Another major struggle that many have faced with using PowerPoint in trial is the sequential nature of the application. Trial presentations often take unexpected turns either due to a ruling by the judge of what evidence may be displayed or because a witness says something that was unforeseen. Therefore, it is important that slides and animations can be presented or skipped on-the-fly which historically has not been easy for PowerPoint users. Traditionally slides had to be presented sequentially, but beginning in PowerPoint 2007 a new slideshow option called Presenter View was introduced. This option displays a different view for the presenter allowing them to see what slides are coming up and easily skip around without the audience knowing. Other features of this view include speaker notes, current time, time elapsed since the start of the presentation, mark-up options (including a highlighter), and a black screen option which is great for sidebars when presentations need to be temporarily hidden.

While the Presenter View allows slides to be presented out of order, it does not enable presenters to change the order of animation for a slide. For example a presenter may have a slide containing an image of an important document in which they wish to call out specific paragraphs. By default, the presenter cannot select the paragraph on-demand; instead, they are presented in whatever order was set when the slide was created. Using the triggers function in the animations pane, objects can now be set to enter or exit on a trigger rather than a consecutive order.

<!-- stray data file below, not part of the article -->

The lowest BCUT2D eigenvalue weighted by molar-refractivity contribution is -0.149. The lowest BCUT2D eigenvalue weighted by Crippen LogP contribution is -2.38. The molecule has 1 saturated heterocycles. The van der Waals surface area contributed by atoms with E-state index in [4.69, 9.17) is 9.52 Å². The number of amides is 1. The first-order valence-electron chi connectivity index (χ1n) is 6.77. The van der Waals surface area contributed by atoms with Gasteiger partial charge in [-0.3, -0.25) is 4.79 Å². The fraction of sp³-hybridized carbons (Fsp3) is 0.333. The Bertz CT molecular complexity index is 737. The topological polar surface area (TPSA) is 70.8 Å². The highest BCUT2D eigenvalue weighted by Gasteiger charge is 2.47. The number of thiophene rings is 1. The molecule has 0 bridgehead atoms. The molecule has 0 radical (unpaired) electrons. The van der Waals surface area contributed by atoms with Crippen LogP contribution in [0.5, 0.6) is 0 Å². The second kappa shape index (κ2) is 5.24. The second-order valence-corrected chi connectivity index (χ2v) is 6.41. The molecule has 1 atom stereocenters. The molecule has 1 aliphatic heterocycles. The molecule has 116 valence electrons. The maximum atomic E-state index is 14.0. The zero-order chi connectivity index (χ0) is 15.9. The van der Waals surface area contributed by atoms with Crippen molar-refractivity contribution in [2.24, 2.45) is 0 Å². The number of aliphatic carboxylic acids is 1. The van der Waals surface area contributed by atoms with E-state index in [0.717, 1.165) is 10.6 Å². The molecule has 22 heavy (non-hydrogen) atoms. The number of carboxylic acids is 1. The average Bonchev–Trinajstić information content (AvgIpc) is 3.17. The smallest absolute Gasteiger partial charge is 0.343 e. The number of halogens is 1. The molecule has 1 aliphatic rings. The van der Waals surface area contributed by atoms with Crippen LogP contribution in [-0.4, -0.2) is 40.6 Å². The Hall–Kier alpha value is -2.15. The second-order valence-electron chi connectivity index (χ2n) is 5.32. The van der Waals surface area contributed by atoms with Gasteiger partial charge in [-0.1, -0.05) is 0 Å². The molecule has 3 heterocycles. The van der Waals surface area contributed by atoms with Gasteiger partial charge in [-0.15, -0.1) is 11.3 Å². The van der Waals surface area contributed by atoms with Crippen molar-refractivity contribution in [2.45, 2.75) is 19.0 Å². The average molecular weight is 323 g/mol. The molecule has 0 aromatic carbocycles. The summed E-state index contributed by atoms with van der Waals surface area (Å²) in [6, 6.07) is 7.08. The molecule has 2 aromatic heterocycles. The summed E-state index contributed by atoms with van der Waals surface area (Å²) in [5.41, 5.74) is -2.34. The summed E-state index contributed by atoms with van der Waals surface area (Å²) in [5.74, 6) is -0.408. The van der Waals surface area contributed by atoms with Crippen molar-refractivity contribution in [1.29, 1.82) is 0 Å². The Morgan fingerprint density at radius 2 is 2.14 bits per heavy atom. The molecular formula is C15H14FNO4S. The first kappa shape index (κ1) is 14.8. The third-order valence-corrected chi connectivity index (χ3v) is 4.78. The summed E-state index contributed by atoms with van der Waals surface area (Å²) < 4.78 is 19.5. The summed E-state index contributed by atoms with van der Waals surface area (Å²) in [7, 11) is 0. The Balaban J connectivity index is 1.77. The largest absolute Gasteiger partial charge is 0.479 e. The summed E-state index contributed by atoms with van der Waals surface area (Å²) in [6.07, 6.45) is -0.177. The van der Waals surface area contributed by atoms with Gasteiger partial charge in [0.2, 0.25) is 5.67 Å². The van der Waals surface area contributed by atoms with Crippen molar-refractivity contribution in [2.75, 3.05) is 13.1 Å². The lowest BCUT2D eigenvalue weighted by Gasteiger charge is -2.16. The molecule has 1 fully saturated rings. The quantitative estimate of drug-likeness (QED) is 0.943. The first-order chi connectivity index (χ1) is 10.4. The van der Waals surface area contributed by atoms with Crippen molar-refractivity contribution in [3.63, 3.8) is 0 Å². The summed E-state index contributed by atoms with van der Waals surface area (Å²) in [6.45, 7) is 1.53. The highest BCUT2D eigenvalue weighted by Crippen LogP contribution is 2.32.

With a little planning and exploration, PowerPoint can be used to engage jurors and avoid some of the hurdles others have faced to bring power to your point at your next trial.•

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Deanna Finney (deanna.finney@miscindiana.com) is a co-owner of the Indianapolis-based legal technology company, Modern Information Solutions LLC. Areas of service include traditional IT services, software training and litigation support including trial presentation services. The opinions expressed are those of the author.

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  1. I have been on this program while on parole from 2011-2013. No person should be forced mentally to share private details of their personal life with total strangers. Also giving permission for a mental therapist to report to your parole agent that your not participating in group therapy because you don't have the financial mean to be in the group therapy. I was personally singled out and sent back three times for not having money and also sent back within the six month when you aren't to be sent according to state law. I will work to het this INSOMM's removed from this state. I also had twelve or thirteen parole agents with a fifteen month period. Thanks for your time.